SMOKE ON THE WATERS: 173 countries have agreed to curb shipping emissions, in negotiations with the International Maritime Organisation. Picture: JASPER JUINEN/BLOOMBERG
SMOKE ON THE WATERS: 173 countries have agreed to curb shipping emissions, in negotiations with the International Maritime Organisation. Picture: JASPER JUINEN/BLOOMBERG

London — Most of the world’s countries have agreed to a mandatory deal that, for the first time, will limit emissions from the global shipping industry.

After a week of negotiations at a London meeting of the International Maritime Organisation (IMO), a UN body, envoys from 173 countries agreed to cut emissions by at least 50% by 2050 from 2008 levels. Saudi Arabia, the US and Russia all objected.

The accord is a significant step in the fight against global warming. Shipping, the only industry not included in the 2015 Paris climate agreement, would rank as the sixth-largest greenhouse gas emitter if it were a country, according to the World Bank. If left unchecked, that share could account for 15% of global carbon emissions by 2050, a five-fold increase from today.

"It is likely this target will tighten further, but even with the lowest level of ambition, the shipping industry will require rapid technological changes," said Tristan Smith, a reader at University College London’s Energy Institute.

Vessels typically burn heavy fuel oil, one of the cheapest but also among the dirtiest fossil fuels. The industry wasn’t included in the Paris agreement because each country presented an individual plan to reduce their own emissions, while the seas were left out.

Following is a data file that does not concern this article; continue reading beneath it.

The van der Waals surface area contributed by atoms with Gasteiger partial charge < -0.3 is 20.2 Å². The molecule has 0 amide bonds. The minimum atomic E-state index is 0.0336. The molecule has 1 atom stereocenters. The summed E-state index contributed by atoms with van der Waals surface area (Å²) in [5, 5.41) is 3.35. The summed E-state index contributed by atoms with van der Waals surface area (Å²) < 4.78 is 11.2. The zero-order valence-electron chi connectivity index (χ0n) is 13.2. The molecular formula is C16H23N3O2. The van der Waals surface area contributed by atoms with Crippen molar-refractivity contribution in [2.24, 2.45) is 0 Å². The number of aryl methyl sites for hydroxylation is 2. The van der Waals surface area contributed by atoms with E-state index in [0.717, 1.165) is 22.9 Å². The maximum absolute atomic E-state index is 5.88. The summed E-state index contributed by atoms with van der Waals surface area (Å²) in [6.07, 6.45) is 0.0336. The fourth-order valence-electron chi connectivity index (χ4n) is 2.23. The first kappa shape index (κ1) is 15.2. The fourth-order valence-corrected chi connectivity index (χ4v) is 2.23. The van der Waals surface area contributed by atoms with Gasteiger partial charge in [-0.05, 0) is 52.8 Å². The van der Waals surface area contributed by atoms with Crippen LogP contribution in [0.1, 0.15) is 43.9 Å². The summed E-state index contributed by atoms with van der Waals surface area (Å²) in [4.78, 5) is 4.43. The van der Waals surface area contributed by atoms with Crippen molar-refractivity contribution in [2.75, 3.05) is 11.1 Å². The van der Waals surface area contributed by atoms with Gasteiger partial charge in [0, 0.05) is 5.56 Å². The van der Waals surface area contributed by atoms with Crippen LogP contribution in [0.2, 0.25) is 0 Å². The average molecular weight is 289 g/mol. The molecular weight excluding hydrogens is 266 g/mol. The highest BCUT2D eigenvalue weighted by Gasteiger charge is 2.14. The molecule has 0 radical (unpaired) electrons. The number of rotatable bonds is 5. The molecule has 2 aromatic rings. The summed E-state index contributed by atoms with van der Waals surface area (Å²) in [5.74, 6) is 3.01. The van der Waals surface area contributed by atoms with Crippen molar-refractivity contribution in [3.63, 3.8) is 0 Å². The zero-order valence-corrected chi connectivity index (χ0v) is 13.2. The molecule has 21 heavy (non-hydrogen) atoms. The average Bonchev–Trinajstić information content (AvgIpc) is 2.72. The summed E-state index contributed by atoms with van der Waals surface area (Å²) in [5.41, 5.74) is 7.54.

Friday’s agreement commits to pursuing emission cuts that will be consistent with the Paris deal goals.

Hot issue

Reducing the industry’s emissions has been a hotly contested issue. One of the most vociferous proponents of emission controls have been the Pacific island nations, where rising sea levels are already swallowing up land, and the rate is expected to increase in the coming decades.

Other countries have resisted targets. Oil-producing nations including Saudi Arabia have expressed concern about the impact of the measures on their fuel supply business, while Brazil and Argentina have said controls could penalise countries that are far from the world’s main consumer hubs.

This isn’t the first time the IMO has tried to be cleaner.

Six years ago, the organisation adopted design requirements to make new vessels more energy efficient. More than 70% of container ships built between 2013 and 2017 exceed the standard, which sets limits on carbon emissions per ship, according to analysis from Transport & Environment, a Belgian NGO.

"Making new ships emit less carbon dioxide is the most obvious way to de-carbonise the sector because ships have long lifetimes, usually around 25 to 30 years," said Faig Abbasov, a shipping officer at Transport & Environment. "If you don’t build new ships more efficiently, those ships will still be sailing around in the middle of the century."

Bloomberg

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